By Jemima Laing
Dartmoor Prison has a colourful history but its days may be numbered
Many of the 26,000 people who visit Dartmoor Prison's museum each year think the granite building is already closed.
They often express surprise that they cannot have a tour of the interior - that is because it is a working prison housing some 600 men.
But in future those visitors may get their wish if the predictions in a leaked Ministry of Justice document come to pass and the prison is closed.
It would mean the end of 200 years of incarceration in the prison built in 1809 by Napoleonic prisoners of war.
During the war with Napoleonic France thousands of prisoners were taken and confined in prison ships so a prisoner of war depot was planned at Princetown.
It took three years to build and construction was completed in 1809, three years later the French prisoners were joined by American prisoners of war taken in the war of 1812.
At one time the prison population rose to almost 6,000 - many of them died and were buried on the moor.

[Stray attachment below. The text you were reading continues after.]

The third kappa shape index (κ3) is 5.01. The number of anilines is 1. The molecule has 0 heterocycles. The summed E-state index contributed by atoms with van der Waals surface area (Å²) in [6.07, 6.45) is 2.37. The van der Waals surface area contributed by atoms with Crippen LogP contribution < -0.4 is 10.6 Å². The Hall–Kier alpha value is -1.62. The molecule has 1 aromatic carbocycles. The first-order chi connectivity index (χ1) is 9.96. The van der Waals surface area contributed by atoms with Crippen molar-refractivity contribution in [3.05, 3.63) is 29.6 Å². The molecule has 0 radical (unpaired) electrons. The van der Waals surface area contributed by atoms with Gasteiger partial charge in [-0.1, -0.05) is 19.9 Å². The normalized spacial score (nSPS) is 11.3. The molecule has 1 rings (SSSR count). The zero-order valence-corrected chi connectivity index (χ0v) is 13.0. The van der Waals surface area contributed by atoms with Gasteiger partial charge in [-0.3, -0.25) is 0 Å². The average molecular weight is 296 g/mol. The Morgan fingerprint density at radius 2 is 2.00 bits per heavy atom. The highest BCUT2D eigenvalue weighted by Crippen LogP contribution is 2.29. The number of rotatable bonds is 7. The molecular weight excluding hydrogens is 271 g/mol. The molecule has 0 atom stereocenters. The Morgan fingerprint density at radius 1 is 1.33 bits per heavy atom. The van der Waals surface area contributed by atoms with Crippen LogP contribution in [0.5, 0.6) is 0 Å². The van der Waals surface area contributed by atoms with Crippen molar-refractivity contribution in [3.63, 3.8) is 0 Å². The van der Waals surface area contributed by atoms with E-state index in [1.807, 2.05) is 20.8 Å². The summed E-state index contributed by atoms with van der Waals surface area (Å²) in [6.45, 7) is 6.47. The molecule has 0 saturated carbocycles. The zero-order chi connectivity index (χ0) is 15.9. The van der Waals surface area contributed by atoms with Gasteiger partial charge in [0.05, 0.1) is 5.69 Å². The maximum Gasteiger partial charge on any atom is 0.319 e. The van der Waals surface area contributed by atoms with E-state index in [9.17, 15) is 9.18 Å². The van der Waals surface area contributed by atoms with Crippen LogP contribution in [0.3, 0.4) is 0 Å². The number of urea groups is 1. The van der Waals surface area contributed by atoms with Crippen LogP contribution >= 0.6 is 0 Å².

It was not until the French and American wars were concluded in 1815 that repatriations began.
The prison sits in an isolated spot at Princetown on Dartmoor
French prisoners also started work on Princetown's St Michael & All Angels Parish Church, digging the foundations and erecting its stone walls.
The building was completed by American prisoners.
The prison was reckoned in Victorian times to be the hardest and most severe in England and has been in constant use since 1850.
In 1917 all convicts were withdrawn from Dartmoor, and it was used instead to confine 1,100 conscientious objectors who had refused military service.
There have been a number of mutinies over the decades but the most serious was in 1932 when foul food led to an uprising.
There were no deaths but much of the prison was seriously damaged and many records destroyed.
There are also a number of literary references to the prison, most notably in works by Arthur Conan Doyle and Agatha Christie.
But now it seems the major attraction of the location when it was built - its isolation - is in the 21st century becoming one of its major drawbacks.
Juliet Lyons from the Prison Reform Trust said in July 2010 the "old and isolated" facility should eventually be closed or turned into a heritage museum.
And the leaked Vision for Estate report obtained by the BBC says a new jail will be built in east Cornwall to provide places for inmates.
The MoJ said in a statement it did not comment on documents which had allegedly been leaked.